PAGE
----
Just another day on the job. Whether it’s lifting heavy boxes in a warehouse or moving building materials on a construction site, workers across the country engage in strenuous activity every day. Until one day, chest pain or shortness of breath leave them down for the count.
According to the National Safety Council, roughly one-third of all workplace injuries stem from overexertion – making it the most common type of injury workers suffer. Lifting heavy objects and engaging in repetitive motions without enough rest often leads to muscle and tendon issues, but many forget about the impact these activities can have on the heart.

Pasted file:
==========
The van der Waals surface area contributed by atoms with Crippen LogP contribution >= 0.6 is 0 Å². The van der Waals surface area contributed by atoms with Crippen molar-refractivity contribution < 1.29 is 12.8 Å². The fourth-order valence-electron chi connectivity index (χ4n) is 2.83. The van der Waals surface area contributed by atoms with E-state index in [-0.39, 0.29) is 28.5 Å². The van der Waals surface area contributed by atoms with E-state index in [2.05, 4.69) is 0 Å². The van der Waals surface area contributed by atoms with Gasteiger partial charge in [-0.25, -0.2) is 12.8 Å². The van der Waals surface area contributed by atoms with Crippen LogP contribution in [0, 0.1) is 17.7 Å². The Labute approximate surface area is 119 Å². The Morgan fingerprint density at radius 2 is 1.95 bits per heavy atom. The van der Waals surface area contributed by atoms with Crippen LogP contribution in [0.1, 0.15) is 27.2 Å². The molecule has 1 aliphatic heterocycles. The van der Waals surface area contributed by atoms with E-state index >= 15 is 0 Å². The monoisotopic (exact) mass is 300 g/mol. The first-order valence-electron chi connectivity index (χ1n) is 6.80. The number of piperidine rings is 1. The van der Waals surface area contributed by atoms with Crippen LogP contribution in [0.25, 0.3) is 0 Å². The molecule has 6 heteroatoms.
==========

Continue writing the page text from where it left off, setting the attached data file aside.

Keep reading to learn how workers’ compensation can, in some cases, provide relief after a work-related traumatic heart event.
Important factors considered for workers’ comp eligibility
Determining whether a heart attack or stroke is covered by workers compensation depends on several factors, including:
- The intensity of the work you were performing
- How long you were engaged in those tasks prior to the heart attack
- The timing of the traumatic heart event
- Whether you engage in strenuous activity outside of work
Medical history and other risk factors also come into play. Then the case becomes a balancing test. As a New York court of appeals pointed out, if someone’s work significantly contributes to a heart attack, an employer may be liable through workers’ comp.
Every case is different
Like most workers’ compensation cases, work-related heart trauma claims depend heavily on the details. Consulting with a workers’ compensation attorney can help you determine whether a work injury, including a heart attack, might qualify you for benefits.